Amazon.com
3.4 of 5 2,795 reviews
www.amazon.com Seattle, WA 5000+ Employees

Amazon.com Digital Media Content Strategist Interview Questions & Reviews

All Interviews Received Offers

Getting the Interview 

100%

Interview Experience 

0%
0%
100%

Interview Difficulty 

1 candidate interview Back to all interview questions
Relevance Date Difficulty
in
6 people found this helpful

No Offer

Negative Experience

Average Interview

Digital Media Content Strategist Interview

Anonymous Interview Candidate
Seattle, WA

I applied through a recruiter and the process took 4+ weeks - interviewed at Amazon.com in April 2012.

Interview Details – I was contacted by a recruiter who found me through LinkedIn and shared a link to the job description. I was asked if I was interested in knowing more about the position and being considered for it. After a few email exchanges I sent my full resume at the request of the recruiter. A few weeks went by with no word, so I touched base again. Apparently my resume hadn't gone through. This time it did and an initial phone interview was set up with the recruiter.

Phone Interview #1

The interview was very general in nature with no major technical questions being asked. I had expected this as it was a screening interview with the recruiter. What I hadn't expected was to be asked my salary expectations and how much I currently make. I thought this was a bit premature in the discussions as I still didn't have a solid understanding of the position, its responsibilities, or how it fit into the larger picture of Amazon as a whole. The recruiter was very nice about it though and understood my position of needing more information before being able to supply specific amount, but I gave a fairly broad range of what I know the position was worth. She said that was exactly the range they were considering, and was respectful of me declining to share my current salary. The interview lasted about 30 minutes.

Phone Interview #2

This interview was with the hiring manager. A lot of my questions about the position were answered, and I was asked more technical questions. I was able to get a better understanding of the position, the manager's view of how the role fit into the larger picture at Amazon, and the work culture of the team. The interview lasted about an hour and I was told to expect a follow-up within a week from the recruiter I spoke with during my first interview, and the next portion of the interview process would include a technical assessment.

I was indeed contacted within a week, but by a different recruiter and to schedule a third interview with an information architect. I was a bit confused because I was expecting a technical assessment. I wrote to get clarification as to the nature of the interview, and I was told it was a phone interview just like the one with the hiring manager and the technical assessment would come later.

Phone Interview #3

This interview was with an information architect. I was expecting a similar interview as to the one with the hiring manager because of the information the recruiter gave me. However, it was much more technical and I was a bit taken aback my the nature of the questions. I hadn't prepared properly, which as partly my fault, but I also wasn't expecting to answer in-depth technical questions I was being asked since the recruiter told me the interview would be very similar to the one with the hiring manager.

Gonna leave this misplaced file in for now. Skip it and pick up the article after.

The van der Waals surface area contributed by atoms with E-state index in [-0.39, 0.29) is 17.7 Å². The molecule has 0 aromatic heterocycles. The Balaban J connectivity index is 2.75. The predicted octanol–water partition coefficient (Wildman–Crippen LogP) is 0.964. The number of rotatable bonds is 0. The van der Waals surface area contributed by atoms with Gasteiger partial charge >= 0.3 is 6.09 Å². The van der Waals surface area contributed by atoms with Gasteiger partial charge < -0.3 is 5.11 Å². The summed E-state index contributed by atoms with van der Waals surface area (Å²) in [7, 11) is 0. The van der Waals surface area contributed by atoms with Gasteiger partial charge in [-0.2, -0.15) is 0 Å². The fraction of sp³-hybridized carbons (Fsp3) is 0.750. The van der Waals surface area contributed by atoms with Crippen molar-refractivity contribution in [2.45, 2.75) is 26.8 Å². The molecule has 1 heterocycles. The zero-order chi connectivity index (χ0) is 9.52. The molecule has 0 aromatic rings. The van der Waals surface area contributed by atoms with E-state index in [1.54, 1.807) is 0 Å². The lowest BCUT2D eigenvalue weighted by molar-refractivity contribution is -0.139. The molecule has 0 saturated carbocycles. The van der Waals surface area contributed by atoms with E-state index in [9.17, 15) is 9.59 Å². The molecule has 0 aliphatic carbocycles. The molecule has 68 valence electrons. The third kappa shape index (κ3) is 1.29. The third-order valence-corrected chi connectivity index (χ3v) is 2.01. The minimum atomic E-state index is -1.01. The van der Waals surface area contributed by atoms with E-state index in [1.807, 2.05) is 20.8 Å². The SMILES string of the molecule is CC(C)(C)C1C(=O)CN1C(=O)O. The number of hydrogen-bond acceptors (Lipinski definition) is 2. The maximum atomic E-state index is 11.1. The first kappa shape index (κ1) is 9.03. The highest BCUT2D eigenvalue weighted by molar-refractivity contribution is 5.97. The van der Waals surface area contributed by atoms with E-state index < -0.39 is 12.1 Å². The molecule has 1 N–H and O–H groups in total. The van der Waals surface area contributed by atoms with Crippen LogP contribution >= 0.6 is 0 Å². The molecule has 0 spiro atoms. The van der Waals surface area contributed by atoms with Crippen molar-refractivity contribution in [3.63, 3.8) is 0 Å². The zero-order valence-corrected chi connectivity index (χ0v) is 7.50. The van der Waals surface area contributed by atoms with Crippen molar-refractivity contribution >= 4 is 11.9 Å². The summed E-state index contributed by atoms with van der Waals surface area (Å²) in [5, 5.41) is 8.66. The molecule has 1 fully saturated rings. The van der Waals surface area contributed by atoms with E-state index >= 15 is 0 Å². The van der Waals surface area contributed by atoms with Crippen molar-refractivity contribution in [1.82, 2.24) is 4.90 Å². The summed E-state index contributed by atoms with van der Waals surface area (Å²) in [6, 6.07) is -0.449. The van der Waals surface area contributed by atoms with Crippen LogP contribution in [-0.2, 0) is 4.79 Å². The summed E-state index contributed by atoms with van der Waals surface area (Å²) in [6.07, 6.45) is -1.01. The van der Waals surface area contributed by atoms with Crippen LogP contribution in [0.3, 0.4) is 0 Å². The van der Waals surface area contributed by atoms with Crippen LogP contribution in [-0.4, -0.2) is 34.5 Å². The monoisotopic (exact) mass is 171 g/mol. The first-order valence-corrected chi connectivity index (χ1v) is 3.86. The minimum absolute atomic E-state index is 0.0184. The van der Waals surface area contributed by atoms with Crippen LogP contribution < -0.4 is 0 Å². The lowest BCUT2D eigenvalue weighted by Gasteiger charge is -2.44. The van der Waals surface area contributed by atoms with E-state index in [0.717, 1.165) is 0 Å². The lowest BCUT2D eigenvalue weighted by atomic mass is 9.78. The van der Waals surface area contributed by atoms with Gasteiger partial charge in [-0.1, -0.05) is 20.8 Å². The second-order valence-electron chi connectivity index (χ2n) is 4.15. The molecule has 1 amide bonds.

A few days after the third interview the recruiter emailed to say the hiring manager had decided to pursue other candidates and welcomed me to apply for other positions at Amazon. When I asked for feedback as to why I wasn't selected so that I could better my skill set to be more competitive for future positions with the company, I was told Amazon has a no feedback policy. Again, I was taken aback by the response because I know several people who have received feedback from Amazon after not being selected for a position, and friends who work with Amazon that have provided feedback to potential employees.

So, at the end of the entire interview experience that spanned out over the course of a month, I was left with a less than stellar impression of the company. While they were fairly prompt at responding to my questions, aside from right after sending them my resume, I was being told one thing and experiencing another. It reminds me that it's important for potential employees to consider the interview process an interview of the company as much as the company is interviewing you.

Interview Question – If you were asked to create content to help with a Kindle customer service problem, how you could go about creating that content given there are different versions of the product and the problem applied to some of them but not all of them? This is in addition to there being no central place that stores all the help content for all the different versions of Kindle.   Answer Question

Was this interview helpful?  
Yes | No
Flag Interview  |  Add Employer Response
RSS Feed Embed
Interviews for Top Jobs at Amazon.com

Worked for Amazon.com? Contribute to the Community!

Amazon.com Videos

Loading...

Amazon.com – Why Work for Us?

Not ready to apply yet? Click here to join our Talent communities, where you can learn more about us and stay up-to-date with Amazonian opportunities! Full Overview

Provided by employer [?]

The difficulty rating is the average interview difficulty rating across all interview candidates.

The interview experience is the percentage of all interview candidates that said their interview experience was positive, neutral, or negative.

Your response will be removed from the review – this cannot be undone.

Glassdoor is your free inside look at Amazon.com Digital Media Content Strategist interview questions and advice. All interview reviews posted anonymously by Amazon.com employees and interview candidates.